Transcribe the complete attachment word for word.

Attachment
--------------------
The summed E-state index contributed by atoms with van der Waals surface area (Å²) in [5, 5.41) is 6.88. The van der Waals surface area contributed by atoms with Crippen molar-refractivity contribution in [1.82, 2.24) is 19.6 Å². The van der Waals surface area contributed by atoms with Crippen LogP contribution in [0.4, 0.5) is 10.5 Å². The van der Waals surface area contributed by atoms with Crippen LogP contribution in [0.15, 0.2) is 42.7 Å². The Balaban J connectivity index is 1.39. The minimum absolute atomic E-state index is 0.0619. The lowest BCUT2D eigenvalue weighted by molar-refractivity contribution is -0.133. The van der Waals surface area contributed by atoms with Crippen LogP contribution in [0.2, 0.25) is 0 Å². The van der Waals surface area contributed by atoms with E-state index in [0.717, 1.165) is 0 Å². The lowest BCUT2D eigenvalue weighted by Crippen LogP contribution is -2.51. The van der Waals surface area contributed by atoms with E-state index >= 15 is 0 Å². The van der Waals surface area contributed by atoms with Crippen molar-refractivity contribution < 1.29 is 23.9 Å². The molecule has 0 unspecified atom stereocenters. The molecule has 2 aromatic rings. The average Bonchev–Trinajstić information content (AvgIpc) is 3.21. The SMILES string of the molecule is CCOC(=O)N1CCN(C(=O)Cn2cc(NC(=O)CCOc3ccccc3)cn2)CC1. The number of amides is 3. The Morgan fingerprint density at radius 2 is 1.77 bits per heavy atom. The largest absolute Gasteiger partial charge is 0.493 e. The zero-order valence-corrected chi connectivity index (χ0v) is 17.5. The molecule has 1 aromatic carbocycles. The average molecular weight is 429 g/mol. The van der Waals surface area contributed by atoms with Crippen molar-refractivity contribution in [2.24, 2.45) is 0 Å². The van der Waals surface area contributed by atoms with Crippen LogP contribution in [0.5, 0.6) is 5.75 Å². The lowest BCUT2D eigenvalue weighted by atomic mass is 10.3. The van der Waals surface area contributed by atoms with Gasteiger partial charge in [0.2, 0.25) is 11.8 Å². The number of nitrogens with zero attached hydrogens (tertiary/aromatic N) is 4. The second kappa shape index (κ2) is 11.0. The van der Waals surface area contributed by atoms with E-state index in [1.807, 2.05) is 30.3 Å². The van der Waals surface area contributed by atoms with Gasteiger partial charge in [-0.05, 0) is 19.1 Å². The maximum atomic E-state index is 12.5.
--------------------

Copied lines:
The summed E-state index contributed by atoms with van der Waals surface area (Å²) in [5, 5.41) is 6.88. The van der Waals surface area contributed by atoms with Crippen molar-refractivity contribution in [1.82, 2.24) is 19.6 Å². The van der Waals surface area contributed by atoms with Crippen LogP contribution in [0.4, 0.5) is 10.5 Å². The van der Waals surface area contributed by atoms with Crippen LogP contribution in [0.15, 0.2) is 42.7 Å². The Balaban J connectivity index is 1.39. The minimum absolute atomic E-state index is 0.0619. The lowest BCUT2D eigenvalue weighted by molar-refractivity contribution is -0.133. The van der Waals surface area contributed by atoms with Crippen LogP contribution in [0.2, 0.25) is 0 Å². The van der Waals surface area contributed by atoms with E-state index in [0.717, 1.165) is 0 Å². The lowest BCUT2D eigenvalue weighted by Crippen LogP contribution is -2.51. The van der Waals surface area contributed by atoms with E-state index >= 15 is 0 Å². The van der Waals surface area contributed by atoms with Crippen molar-refractivity contribution < 1.29 is 23.9 Å². The molecule has 0 unspecified atom stereocenters. The molecule has 2 aromatic rings. The average Bonchev–Trinajstić information content (AvgIpc) is 3.21. The SMILES string of the molecule is CCOC(=O)N1CCN(C(=O)Cn2cc(NC(=O)CCOc3ccccc3)cn2)CC1. The number of amides is 3. The Morgan fingerprint density at radius 2 is 1.77 bits per heavy atom. The largest absolute Gasteiger partial charge is 0.493 e. The zero-order valence-corrected chi connectivity index (χ0v) is 17.5. The molecule has 1 aromatic carbocycles. The average molecular weight is 429 g/mol. The van der Waals surface area contributed by atoms with Crippen molar-refractivity contribution in [2.24, 2.45) is 0 Å². The van der Waals surface area contributed by atoms with Crippen LogP contribution in [0.5, 0.6) is 5.75 Å². The lowest BCUT2D eigenvalue weighted by atomic mass is 10.3. The van der Waals surface area contributed by atoms with Gasteiger partial charge in [0.2, 0.25) is 11.8 Å². The number of nitrogens with zero attached hydrogens (tertiary/aromatic N) is 4. The second kappa shape index (κ2) is 11.0. The van der Waals surface area contributed by atoms with E-state index in [1.807, 2.05) is 30.3 Å². The van der Waals surface area contributed by atoms with Gasteiger partial charge in [-0.05, 0) is 19.1 Å². The maximum atomic E-state index is 12.5.